Nigeria’s external reserve gains $1.6bn in one month
...amid rising oil price
Nigeria’s external reserve has in the last one month grown by 4.58 percent to $36.50 billion as at January 21, 2021, compared to $34.90 billion on December 22, 2020.
The growth in the foreign exchange reserves is attributed to the rising oil price. The price of Brent crude has increased to $55.66 per barrel as of Monday, January 25, 2021.
The development gives the Central Bank of Nigeria (CBN) more firepower to defend the naira. The local currency on Monday steadied at N477 and 475 per dollar at the black market and Bureaux De Change (BDC) segment, respectively.
At the Investors and Exporters (I&E) forex window, Naira depreciated marginally by 0.08 percent as the dollar was quoted at N394.50 on Monday as against the last close of at N394.17 on Friday. Analysts at FSDH research noted that most participants maintained bids between N390.00 and N395.00 per dollar.
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The CBN has barred exporters with unrepatriated export proceeds from accessing all banking services by 31st January 2021. Consequently, the affected exporters are expected to comply with this directive before the specified date.
Daily foreign exchange turnover declined by 10.15 percent to $39.99 million on Monday from $44.51 million recorded on Friday at the I&E window, data from the FMDQ indicated.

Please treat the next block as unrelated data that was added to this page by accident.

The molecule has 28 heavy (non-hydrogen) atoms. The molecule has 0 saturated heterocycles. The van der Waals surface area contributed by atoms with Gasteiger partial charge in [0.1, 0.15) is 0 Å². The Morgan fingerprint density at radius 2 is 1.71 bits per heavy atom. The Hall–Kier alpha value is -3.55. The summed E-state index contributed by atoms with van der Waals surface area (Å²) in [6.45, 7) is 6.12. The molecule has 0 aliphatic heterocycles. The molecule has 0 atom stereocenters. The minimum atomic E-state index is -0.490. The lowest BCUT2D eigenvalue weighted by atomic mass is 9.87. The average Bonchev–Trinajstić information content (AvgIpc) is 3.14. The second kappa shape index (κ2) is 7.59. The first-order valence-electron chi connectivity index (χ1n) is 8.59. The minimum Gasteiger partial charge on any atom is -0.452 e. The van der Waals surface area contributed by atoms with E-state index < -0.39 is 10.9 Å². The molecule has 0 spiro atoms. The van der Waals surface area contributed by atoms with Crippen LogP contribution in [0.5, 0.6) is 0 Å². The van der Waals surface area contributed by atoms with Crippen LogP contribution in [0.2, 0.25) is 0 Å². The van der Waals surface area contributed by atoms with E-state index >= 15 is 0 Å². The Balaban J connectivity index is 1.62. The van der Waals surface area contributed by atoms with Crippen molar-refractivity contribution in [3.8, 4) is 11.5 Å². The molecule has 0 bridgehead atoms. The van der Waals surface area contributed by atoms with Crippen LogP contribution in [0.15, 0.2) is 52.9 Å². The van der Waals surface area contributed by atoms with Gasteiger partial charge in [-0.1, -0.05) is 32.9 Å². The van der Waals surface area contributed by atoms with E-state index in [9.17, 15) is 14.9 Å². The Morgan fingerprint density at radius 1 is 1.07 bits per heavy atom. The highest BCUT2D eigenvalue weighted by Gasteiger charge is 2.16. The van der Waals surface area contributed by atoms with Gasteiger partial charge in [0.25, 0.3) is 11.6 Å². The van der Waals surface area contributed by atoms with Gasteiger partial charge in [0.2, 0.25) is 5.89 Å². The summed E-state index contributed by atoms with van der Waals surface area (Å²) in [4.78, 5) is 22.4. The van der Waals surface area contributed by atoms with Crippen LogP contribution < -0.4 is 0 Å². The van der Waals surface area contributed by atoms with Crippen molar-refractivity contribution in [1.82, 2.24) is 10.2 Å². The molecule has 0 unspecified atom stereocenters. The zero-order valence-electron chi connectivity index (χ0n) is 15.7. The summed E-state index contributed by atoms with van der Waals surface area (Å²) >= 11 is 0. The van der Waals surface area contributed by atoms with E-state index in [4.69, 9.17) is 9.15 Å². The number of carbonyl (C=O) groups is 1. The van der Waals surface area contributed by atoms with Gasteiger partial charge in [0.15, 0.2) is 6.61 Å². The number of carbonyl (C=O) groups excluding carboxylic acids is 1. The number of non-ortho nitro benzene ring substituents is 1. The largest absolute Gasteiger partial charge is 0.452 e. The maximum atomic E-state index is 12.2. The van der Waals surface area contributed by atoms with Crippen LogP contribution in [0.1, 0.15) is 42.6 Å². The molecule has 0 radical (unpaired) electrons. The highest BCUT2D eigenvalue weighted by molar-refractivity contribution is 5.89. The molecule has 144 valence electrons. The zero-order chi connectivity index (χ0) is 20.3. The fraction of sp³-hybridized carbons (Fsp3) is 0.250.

“We do not expect any significant FX adjustment to be announced on Tuesday. With oil prices up YTD on Saudi production cuts, fuel subsidies removed, and electricity tariffs due to rise at end-January, the authorities will likely continue to prioritise reforms other than FX adjustment,” said, Razia Khan, head of Research, Africa and the Middle East, Standard Chartered Bank.
The Monetary Policy Committee (MPC) commenced its first meeting of the year on Monday and would announce a decision on the benchmark interest rate on Tuesday with analysts in the financial sector expecting no change.
“We expect the Central Bank of Nigeria’s (CBN’s) Monetary Policy Committee (MPC) to keep monetary policy unchanged at its meeting on Tuesday,” Khan said.
After significant policy easing in September 2020, when the monetary policy rate (MPR) was cut 100bps to 11.5% and the corridor was adjusted to +100/-700bps around the MPR (+200bps/-500bps prior), inflation has continued to accelerate, driven by food prices. Rates were unchanged in November. In December, food price inflation soared to 19.6% y/y.
Persistent pressure on the parallel-market FX rate, the failure of official intervention to close the gap between official FX rates and the parallel market, insecurity and adverse supply conditions, even as Nigeria has taken steps to raise domestic production, have contributed to higher inflation. The CBN hopes that recent re-opening of land borders and the release of 300,000 metric tonnes of imported maize planned for February will help prices to correct lower. It may prefer to hold off on any monetary policy adjustments.